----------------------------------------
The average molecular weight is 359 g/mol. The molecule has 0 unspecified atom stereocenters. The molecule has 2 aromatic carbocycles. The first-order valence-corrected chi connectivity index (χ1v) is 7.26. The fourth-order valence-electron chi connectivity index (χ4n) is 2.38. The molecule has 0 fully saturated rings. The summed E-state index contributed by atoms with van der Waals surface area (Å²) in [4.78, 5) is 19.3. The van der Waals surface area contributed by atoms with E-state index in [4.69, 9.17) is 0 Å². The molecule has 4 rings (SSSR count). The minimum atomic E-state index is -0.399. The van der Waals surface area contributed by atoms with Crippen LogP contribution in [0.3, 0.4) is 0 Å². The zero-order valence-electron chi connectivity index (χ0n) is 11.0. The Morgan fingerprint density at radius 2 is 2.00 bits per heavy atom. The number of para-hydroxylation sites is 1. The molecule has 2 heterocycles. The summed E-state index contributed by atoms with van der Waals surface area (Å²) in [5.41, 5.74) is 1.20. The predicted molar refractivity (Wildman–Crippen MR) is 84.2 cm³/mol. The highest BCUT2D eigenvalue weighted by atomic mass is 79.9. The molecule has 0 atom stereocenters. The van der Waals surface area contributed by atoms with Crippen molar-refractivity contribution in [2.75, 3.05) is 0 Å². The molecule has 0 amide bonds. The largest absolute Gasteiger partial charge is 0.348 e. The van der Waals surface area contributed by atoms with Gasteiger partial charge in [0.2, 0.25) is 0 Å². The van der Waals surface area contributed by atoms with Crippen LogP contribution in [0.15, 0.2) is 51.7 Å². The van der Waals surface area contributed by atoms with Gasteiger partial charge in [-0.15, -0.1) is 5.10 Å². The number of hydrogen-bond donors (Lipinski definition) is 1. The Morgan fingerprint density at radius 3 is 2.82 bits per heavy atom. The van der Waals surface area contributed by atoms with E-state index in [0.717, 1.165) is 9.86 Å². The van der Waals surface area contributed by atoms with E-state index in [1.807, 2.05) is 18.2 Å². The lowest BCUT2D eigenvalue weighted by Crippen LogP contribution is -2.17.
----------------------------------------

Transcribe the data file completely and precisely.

The average molecular weight is 359 g/mol. The molecule has 0 unspecified atom stereocenters. The molecule has 2 aromatic carbocycles. The first-order valence-corrected chi connectivity index (χ1v) is 7.26. The fourth-order valence-electron chi connectivity index (χ4n) is 2.38. The molecule has 0 fully saturated rings. The summed E-state index contributed by atoms with van der Waals surface area (Å²) in [4.78, 5) is 19.3. The van der Waals surface area contributed by atoms with E-state index in [4.69, 9.17) is 0 Å². The molecule has 4 rings (SSSR count). The minimum atomic E-state index is -0.399. The van der Waals surface area contributed by atoms with Crippen LogP contribution in [0.3, 0.4) is 0 Å². The zero-order valence-electron chi connectivity index (χ0n) is 11.0. The Morgan fingerprint density at radius 2 is 2.00 bits per heavy atom. The number of para-hydroxylation sites is 1. The molecule has 2 heterocycles. The summed E-state index contributed by atoms with van der Waals surface area (Å²) in [5.41, 5.74) is 1.20. The predicted molar refractivity (Wildman–Crippen MR) is 84.2 cm³/mol. The highest BCUT2D eigenvalue weighted by atomic mass is 79.9. The molecule has 0 atom stereocenters. The van der Waals surface area contributed by atoms with Crippen molar-refractivity contribution in [2.75, 3.05) is 0 Å². The molecule has 0 amide bonds. The largest absolute Gasteiger partial charge is 0.348 e. The van der Waals surface area contributed by atoms with Gasteiger partial charge in [0.2, 0.25) is 0 Å². The van der Waals surface area contributed by atoms with Crippen LogP contribution in [0.15, 0.2) is 51.7 Å². The van der Waals surface area contributed by atoms with Gasteiger partial charge in [-0.15, -0.1) is 5.10 Å². The number of hydrogen-bond donors (Lipinski definition) is 1. The Morgan fingerprint density at radius 3 is 2.82 bits per heavy atom. The van der Waals surface area contributed by atoms with E-state index in [0.717, 1.165) is 9.86 Å². The van der Waals surface area contributed by atoms with E-state index in [1.807, 2.05) is 18.2 Å². The lowest BCUT2D eigenvalue weighted by Crippen LogP contribution is -2.17.